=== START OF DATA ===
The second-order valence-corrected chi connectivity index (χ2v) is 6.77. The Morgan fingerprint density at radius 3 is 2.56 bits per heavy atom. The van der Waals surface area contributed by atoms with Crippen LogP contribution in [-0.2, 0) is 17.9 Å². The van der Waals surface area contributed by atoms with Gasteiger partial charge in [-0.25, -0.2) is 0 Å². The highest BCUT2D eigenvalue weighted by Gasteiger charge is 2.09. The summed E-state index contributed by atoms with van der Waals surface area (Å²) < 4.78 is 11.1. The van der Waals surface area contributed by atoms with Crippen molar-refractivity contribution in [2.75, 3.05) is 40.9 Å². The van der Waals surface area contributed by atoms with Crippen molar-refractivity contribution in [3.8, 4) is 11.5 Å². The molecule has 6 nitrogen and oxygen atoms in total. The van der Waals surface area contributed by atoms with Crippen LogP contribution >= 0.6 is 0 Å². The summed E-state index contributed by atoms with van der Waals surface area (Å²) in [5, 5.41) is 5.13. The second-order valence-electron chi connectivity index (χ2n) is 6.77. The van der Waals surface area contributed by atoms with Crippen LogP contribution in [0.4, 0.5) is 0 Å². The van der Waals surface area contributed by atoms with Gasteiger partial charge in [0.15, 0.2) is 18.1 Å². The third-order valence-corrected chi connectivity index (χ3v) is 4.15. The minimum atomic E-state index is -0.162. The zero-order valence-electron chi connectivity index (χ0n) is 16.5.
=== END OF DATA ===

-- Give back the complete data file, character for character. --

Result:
The second-order valence-corrected chi connectivity index (χ2v) is 6.77. The Morgan fingerprint density at radius 3 is 2.56 bits per heavy atom. The van der Waals surface area contributed by atoms with Crippen LogP contribution in [-0.2, 0) is 17.9 Å². The van der Waals surface area contributed by atoms with Gasteiger partial charge in [-0.25, -0.2) is 0 Å². The highest BCUT2D eigenvalue weighted by Gasteiger charge is 2.09. The summed E-state index contributed by atoms with van der Waals surface area (Å²) < 4.78 is 11.1. The van der Waals surface area contributed by atoms with Crippen molar-refractivity contribution in [2.75, 3.05) is 40.9 Å². The van der Waals surface area contributed by atoms with Crippen molar-refractivity contribution in [3.8, 4) is 11.5 Å². The molecule has 6 nitrogen and oxygen atoms in total. The van der Waals surface area contributed by atoms with Crippen LogP contribution >= 0.6 is 0 Å². The summed E-state index contributed by atoms with van der Waals surface area (Å²) in [5, 5.41) is 5.13. The second-order valence-electron chi connectivity index (χ2n) is 6.77. The van der Waals surface area contributed by atoms with Crippen LogP contribution in [0.4, 0.5) is 0 Å². The van der Waals surface area contributed by atoms with Gasteiger partial charge in [0.15, 0.2) is 18.1 Å². The third-order valence-corrected chi connectivity index (χ3v) is 4.15. The minimum atomic E-state index is -0.162. The zero-order valence-electron chi connectivity index (χ0n) is 16.5.